Lindsey Bever, Washington Post, May 4, 2015
For those unfamiliar with Pamela Geller, she was in the news a few weeks ago for sponsoring an ad campaign across major U.S. cities with anti-Muslim posters saying, among other things, “Killing Jews is Worship that draws us close to Allah.”
On Sunday, she was in the news again for sponsoring a “Jihad Watch Muhammad Art Exhibit and Cartoon Contest” in Garland, Tex., some 20 miles from Dallas, after which two suspects opened fire on a security guard before being shot and killed by police. Authorities did not immediately link the exhibit and the shootings, but Geller did, with vehemence.
But Geller drew national attention long before now. In 2009, she became a leader of the movement against a mosque in Manhattan. She told the New York Times she believed the only “moderate Muslim is a secular Muslim” and that when Muslims “pray five times a day . . . they’re cursing Christians and Jews five times a day.”
The wealthy housewife-turned-blogger has become one of America’s loudest voices against what she sees as the creeping “Islamization” of America. She is president of the American Freedom Defense Initiative as well as Stop Islamization of America.
Islamization, she has said, is not something that will happen overnight. “It’s a drip, drip, drip, drip,” she told the New York Times in 2010 as she waged war against the mosque at Ground Zero. “The mosque-ing of the workplace where you’re imposing prayer times on union contracts, non-Muslim workers have to lengthen their day. … These demands are a way of imposing Islam on a secular society.”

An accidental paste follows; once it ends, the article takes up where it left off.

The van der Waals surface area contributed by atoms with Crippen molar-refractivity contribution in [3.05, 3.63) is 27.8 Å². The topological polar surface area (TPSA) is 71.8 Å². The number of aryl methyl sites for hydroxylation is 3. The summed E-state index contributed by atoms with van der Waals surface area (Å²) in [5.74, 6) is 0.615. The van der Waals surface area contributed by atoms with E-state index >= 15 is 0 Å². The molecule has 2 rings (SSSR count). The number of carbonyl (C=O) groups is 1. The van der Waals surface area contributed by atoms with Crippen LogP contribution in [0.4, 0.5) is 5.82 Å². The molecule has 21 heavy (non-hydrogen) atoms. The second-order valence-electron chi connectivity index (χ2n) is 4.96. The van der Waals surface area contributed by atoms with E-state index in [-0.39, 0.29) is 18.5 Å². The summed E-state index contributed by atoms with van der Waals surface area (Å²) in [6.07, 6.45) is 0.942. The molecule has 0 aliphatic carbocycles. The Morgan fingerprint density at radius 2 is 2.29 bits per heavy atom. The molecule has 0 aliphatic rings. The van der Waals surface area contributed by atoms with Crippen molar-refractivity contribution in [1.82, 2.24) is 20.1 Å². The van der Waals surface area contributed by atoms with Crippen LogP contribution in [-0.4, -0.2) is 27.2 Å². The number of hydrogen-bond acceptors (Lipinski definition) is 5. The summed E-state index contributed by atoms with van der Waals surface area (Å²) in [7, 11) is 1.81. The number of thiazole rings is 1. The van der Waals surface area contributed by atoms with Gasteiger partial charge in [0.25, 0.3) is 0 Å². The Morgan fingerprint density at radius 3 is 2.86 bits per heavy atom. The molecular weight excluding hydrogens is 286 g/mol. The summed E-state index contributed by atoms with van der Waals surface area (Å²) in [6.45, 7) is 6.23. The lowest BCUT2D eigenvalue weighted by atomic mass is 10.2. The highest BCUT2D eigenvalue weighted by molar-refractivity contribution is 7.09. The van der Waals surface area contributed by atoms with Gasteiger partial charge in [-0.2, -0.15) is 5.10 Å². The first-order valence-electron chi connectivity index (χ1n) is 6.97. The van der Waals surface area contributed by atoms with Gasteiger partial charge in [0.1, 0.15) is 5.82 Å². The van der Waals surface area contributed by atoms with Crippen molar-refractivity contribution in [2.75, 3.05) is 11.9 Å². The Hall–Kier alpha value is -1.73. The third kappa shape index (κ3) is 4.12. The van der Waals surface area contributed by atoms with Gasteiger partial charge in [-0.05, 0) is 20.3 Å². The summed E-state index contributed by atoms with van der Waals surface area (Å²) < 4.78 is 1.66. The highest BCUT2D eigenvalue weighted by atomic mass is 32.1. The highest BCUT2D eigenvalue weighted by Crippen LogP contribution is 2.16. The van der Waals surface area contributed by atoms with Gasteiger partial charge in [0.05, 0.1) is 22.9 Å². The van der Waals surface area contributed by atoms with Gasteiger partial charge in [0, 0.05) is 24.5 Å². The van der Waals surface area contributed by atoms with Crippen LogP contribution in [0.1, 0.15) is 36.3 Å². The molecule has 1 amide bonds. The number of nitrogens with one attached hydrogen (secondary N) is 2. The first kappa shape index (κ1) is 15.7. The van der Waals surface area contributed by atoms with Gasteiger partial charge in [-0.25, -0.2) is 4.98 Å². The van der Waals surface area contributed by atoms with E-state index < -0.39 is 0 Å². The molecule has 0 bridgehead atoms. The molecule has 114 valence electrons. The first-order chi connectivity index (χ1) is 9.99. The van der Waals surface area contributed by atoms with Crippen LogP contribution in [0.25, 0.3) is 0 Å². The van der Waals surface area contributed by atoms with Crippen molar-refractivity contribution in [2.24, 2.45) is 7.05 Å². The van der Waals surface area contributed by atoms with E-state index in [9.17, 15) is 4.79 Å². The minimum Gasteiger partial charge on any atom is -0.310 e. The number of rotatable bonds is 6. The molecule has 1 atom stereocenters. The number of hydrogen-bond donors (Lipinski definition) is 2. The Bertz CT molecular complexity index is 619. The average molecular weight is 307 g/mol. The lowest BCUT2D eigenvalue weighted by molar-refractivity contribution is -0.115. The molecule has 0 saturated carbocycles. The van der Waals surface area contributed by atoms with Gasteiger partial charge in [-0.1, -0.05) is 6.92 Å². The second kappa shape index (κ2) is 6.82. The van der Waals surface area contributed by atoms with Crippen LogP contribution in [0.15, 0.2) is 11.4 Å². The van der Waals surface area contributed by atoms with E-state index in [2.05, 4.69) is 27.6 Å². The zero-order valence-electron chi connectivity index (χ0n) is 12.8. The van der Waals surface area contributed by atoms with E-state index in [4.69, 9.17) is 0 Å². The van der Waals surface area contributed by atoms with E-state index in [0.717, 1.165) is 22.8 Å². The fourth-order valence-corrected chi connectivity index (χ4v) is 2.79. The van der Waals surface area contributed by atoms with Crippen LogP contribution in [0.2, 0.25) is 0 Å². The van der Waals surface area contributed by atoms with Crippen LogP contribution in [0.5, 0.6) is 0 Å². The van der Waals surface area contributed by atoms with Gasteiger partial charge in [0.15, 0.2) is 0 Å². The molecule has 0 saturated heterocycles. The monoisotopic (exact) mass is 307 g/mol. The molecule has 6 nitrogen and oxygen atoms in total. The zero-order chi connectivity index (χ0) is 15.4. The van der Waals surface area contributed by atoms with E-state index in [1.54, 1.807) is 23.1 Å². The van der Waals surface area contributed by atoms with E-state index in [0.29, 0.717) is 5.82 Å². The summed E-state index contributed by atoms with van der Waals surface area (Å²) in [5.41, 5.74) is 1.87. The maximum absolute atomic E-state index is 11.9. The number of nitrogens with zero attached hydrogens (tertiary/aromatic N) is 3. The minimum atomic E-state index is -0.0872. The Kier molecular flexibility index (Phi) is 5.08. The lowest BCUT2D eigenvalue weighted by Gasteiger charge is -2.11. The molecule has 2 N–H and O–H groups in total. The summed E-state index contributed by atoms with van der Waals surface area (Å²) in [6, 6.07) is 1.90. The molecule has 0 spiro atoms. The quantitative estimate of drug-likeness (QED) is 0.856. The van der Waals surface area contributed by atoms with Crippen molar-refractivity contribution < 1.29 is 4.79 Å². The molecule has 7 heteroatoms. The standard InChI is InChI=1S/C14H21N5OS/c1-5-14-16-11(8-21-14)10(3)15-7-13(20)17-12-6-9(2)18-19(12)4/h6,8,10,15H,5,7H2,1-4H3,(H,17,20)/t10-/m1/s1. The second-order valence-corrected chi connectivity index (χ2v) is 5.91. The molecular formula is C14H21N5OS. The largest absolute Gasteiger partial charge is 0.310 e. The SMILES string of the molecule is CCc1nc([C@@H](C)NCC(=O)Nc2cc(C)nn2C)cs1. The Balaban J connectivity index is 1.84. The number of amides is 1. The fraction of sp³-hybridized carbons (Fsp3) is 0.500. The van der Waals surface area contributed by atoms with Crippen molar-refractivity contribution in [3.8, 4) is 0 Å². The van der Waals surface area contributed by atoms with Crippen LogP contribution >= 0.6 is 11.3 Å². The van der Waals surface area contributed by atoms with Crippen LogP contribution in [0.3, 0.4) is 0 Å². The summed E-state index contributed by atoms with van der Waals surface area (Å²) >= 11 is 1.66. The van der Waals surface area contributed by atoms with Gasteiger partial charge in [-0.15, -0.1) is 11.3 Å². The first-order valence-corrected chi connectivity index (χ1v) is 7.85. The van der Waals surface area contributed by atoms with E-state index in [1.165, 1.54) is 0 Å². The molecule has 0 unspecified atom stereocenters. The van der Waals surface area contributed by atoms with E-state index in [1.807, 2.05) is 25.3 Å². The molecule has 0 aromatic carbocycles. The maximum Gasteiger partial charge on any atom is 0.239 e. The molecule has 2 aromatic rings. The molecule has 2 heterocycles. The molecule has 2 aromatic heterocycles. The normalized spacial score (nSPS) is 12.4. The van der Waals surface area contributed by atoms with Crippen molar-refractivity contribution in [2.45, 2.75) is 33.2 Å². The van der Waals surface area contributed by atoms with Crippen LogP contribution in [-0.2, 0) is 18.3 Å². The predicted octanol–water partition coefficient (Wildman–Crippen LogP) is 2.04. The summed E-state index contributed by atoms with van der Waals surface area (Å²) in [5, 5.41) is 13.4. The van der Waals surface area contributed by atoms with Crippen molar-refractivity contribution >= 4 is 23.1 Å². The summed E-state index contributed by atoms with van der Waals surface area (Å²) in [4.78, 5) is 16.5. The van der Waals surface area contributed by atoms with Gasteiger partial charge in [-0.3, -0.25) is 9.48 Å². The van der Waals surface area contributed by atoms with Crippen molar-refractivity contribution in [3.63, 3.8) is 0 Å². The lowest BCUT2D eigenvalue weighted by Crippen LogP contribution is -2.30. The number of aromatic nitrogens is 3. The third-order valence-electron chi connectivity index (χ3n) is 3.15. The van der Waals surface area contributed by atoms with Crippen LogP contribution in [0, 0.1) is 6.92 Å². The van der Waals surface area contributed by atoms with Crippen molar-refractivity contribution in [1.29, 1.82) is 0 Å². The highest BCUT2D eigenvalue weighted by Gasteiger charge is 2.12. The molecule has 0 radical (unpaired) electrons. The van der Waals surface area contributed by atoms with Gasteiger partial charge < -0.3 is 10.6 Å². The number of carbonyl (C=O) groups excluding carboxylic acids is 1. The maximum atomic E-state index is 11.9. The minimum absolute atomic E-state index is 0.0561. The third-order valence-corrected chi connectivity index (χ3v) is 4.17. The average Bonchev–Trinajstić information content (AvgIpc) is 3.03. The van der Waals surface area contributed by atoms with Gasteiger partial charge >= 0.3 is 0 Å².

Such wild rhetoric prompted the Southern Poverty Law Center to add her group to its list of “hate groups,” calling her the “anti-Muslim movement’s most visible and flamboyant figurehead.”
“She’s relentlessly shrill and coarse in her broad-brush denunciations of Islam and makes preposterous claims,” it said.
Heidi Beirich, head of the Southern Poverty Law Center’s watchdog division, told CNN on Monday that although Geller’s activities may fall within the bounds of the First Amendment, they are considered “cruel and unfair” because “she doesn’t make distinctions” between mainstream Islam and militant factions.
“They say I’m a racist, Islamophobic, anti-Muslim bigot,” Geller told the Village Voice in 2012. “I’m anti-jihad. . . . I don’t see how anyone could say I’m anti-Muslim. I love Muslims.”
But as the mosque controversy receded in memory, so did Pamela Geller. Then in January came the assault by Muslim gunmen on Charlie Hebdo, the French satirical newspaper, which claimed a dozen lives. Geller was back in the public eye.
In response, she decided to organize Sunday’s “Muhammad Art Exhibit & Contest,” which would award a $10,000 prize to the “winning cartoon” depicting the prophet Muhammad.
“We decided to have a cartoon contest to show we would not kowtow to violent intimidation and allow the freedom of speech to be overwhelmed by thugs and bullies,” she told The Washington Post in an e-mail.
Many in Garland objected to the event. Some, including Muslims, said it was blasphemous. Others cited “public safety” concerns. The Council on American-Islamic Relations, however, decided to play it down. “We are not paying any attention to this at all,” Ibrahim Hooper, CAIR spokesman, told the Dallas Morning News. “The thing [Geller] hates most is being ignored.”